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Noting that control of the work and the manner in which the work is accomplished is the key factor in the analysis of whether a particular worker is an employee or an employment relationship, the Commonwealth Court of Pennsylvania agreed with a determination that a tow truck driver who sustained fatal injuries when he became pinned between two vehicles was an employee of the tow truck company. His dependents were, therefore, entitled to workers’ compensation death benefits. The owner of the towing company had considered the drivers as independent contractors, noting that each had signed an “independent contractor agreement.” The court pointed instead to the other evidence. For example, while working, the deceased driver wore a shirt with the company’s name clearly noted thereon. The tow trucks displayed signs with the company’s name and contact information. The drivers were not free to use the trucks to perform services for other tow companies. The trucks were owned by the company and “leased,” via an oral lease agreement, from the company. All this supported the Board’s decision that an employment relationship existed between the deceased driver and the towing company.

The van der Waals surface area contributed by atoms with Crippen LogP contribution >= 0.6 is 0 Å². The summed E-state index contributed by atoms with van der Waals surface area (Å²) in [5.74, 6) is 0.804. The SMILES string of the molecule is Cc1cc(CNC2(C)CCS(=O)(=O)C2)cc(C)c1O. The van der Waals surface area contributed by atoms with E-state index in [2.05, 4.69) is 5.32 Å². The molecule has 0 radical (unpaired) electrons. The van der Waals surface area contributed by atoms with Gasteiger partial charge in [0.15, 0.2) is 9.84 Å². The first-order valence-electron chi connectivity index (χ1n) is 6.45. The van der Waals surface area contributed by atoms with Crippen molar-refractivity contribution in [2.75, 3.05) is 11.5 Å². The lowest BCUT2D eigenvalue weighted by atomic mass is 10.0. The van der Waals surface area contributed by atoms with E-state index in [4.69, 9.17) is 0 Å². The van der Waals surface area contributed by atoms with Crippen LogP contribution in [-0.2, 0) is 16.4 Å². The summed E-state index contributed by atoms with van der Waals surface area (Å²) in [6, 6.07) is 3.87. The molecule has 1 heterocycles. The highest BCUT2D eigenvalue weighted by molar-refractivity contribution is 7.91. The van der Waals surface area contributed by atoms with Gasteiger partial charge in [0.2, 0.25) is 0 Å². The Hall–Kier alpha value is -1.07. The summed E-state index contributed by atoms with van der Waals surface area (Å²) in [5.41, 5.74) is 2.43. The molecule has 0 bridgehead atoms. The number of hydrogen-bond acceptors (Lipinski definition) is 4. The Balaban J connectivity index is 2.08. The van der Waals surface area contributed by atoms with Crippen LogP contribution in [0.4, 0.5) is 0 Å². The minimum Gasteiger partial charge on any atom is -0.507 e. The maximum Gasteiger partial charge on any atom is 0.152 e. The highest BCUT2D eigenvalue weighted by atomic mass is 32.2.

Thomas A. Robinson, J.D., the co-Editor-in-Chief and Feature National Columnist for the LexisNexis Workers’ Compensation eNewsletter, is co-author of Larson’s Workers’ Compensation Law(LexisNexis).
LexisNexis Online Subscribers: Citations below link to Lexis Advance.
See Berkebile Towing & Recovery v. Workers’ Comp. Appeal Bd. (Harr), 2021 Pa. Commw. LEXIS 427 (May 10, 2021)
See generally Larson’s Workers’ Compensation Law, § 63.01.
Source: Larson’s Workers’ Compensation Law, the nation’s leading authority on workers’ compensation law
For a more detailed discussion of the case, see
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